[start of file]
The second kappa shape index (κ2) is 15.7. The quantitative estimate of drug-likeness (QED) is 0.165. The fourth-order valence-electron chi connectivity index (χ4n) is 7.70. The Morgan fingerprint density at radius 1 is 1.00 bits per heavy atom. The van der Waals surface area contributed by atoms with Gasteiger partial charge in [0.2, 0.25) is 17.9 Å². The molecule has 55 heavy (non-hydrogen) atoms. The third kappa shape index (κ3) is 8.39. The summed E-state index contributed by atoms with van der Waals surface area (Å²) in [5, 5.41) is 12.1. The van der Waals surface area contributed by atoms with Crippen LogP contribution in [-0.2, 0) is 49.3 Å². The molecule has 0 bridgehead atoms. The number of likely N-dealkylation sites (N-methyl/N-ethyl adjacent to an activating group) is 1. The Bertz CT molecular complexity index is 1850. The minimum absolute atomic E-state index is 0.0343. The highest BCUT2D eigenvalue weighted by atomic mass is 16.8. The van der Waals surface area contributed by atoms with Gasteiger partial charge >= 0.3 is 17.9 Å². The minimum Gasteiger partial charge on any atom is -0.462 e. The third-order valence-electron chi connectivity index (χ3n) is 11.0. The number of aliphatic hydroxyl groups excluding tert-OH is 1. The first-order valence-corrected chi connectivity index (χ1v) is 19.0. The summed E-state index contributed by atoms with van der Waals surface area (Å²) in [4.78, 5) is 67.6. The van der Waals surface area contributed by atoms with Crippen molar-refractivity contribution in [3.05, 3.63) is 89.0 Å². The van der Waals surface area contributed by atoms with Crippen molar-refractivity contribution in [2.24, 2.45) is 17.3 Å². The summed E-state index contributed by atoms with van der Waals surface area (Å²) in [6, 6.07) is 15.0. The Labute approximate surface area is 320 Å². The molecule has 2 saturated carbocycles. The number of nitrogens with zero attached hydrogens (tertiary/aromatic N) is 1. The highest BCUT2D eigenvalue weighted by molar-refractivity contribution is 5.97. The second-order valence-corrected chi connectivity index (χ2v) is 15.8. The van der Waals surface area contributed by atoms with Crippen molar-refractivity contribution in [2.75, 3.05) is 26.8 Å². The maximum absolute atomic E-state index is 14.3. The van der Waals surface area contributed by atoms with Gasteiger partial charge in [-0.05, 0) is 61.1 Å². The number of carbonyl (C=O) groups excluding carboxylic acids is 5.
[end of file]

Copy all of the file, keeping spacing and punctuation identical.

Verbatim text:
The second kappa shape index (κ2) is 15.7. The quantitative estimate of drug-likeness (QED) is 0.165. The fourth-order valence-electron chi connectivity index (χ4n) is 7.70. The Morgan fingerprint density at radius 1 is 1.00 bits per heavy atom. The van der Waals surface area contributed by atoms with Gasteiger partial charge in [0.2, 0.25) is 17.9 Å². The molecule has 55 heavy (non-hydrogen) atoms. The third kappa shape index (κ3) is 8.39. The summed E-state index contributed by atoms with van der Waals surface area (Å²) in [5, 5.41) is 12.1. The van der Waals surface area contributed by atoms with Crippen LogP contribution in [-0.2, 0) is 49.3 Å². The molecule has 0 bridgehead atoms. The number of likely N-dealkylation sites (N-methyl/N-ethyl adjacent to an activating group) is 1. The Bertz CT molecular complexity index is 1850. The minimum absolute atomic E-state index is 0.0343. The highest BCUT2D eigenvalue weighted by atomic mass is 16.8. The van der Waals surface area contributed by atoms with Gasteiger partial charge >= 0.3 is 17.9 Å². The minimum Gasteiger partial charge on any atom is -0.462 e. The third-order valence-electron chi connectivity index (χ3n) is 11.0. The number of aliphatic hydroxyl groups excluding tert-OH is 1. The first-order valence-corrected chi connectivity index (χ1v) is 19.0. The summed E-state index contributed by atoms with van der Waals surface area (Å²) in [4.78, 5) is 67.6. The van der Waals surface area contributed by atoms with Crippen molar-refractivity contribution in [3.05, 3.63) is 89.0 Å². The van der Waals surface area contributed by atoms with Crippen molar-refractivity contribution in [2.24, 2.45) is 17.3 Å². The summed E-state index contributed by atoms with van der Waals surface area (Å²) in [6, 6.07) is 15.0. The Labute approximate surface area is 320 Å². The molecule has 2 saturated carbocycles. The number of nitrogens with zero attached hydrogens (tertiary/aromatic N) is 1. The highest BCUT2D eigenvalue weighted by molar-refractivity contribution is 5.97. The second-order valence-corrected chi connectivity index (χ2v) is 15.8. The van der Waals surface area contributed by atoms with Crippen molar-refractivity contribution in [2.75, 3.05) is 26.8 Å². The maximum absolute atomic E-state index is 14.3. The van der Waals surface area contributed by atoms with Gasteiger partial charge in [-0.05, 0) is 61.1 Å². The number of carbonyl (C=O) groups excluding carboxylic acids is 5.